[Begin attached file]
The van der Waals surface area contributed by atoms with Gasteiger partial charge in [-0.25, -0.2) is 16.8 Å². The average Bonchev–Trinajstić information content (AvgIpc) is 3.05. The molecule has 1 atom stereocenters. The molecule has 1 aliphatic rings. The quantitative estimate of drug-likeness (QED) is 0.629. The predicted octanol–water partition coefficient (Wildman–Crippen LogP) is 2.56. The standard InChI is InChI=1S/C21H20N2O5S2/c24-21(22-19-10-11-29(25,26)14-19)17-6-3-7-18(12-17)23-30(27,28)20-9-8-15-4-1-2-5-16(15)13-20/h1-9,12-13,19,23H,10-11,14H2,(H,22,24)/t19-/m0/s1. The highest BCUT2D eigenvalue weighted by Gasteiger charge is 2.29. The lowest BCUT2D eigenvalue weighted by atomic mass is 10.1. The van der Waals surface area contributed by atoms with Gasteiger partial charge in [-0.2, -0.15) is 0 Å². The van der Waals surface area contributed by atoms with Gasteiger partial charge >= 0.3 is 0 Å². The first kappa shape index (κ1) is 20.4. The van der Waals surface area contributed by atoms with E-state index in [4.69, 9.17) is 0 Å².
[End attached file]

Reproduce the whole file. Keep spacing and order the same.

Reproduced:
The van der Waals surface area contributed by atoms with Gasteiger partial charge in [-0.25, -0.2) is 16.8 Å². The average Bonchev–Trinajstić information content (AvgIpc) is 3.05. The molecule has 1 atom stereocenters. The molecule has 1 aliphatic rings. The quantitative estimate of drug-likeness (QED) is 0.629. The predicted octanol–water partition coefficient (Wildman–Crippen LogP) is 2.56. The standard InChI is InChI=1S/C21H20N2O5S2/c24-21(22-19-10-11-29(25,26)14-19)17-6-3-7-18(12-17)23-30(27,28)20-9-8-15-4-1-2-5-16(15)13-20/h1-9,12-13,19,23H,10-11,14H2,(H,22,24)/t19-/m0/s1. The highest BCUT2D eigenvalue weighted by Gasteiger charge is 2.29. The lowest BCUT2D eigenvalue weighted by atomic mass is 10.1. The van der Waals surface area contributed by atoms with Gasteiger partial charge in [-0.2, -0.15) is 0 Å². The van der Waals surface area contributed by atoms with Gasteiger partial charge >= 0.3 is 0 Å². The first kappa shape index (κ1) is 20.4. The van der Waals surface area contributed by atoms with E-state index in [4.69, 9.17) is 0 Å².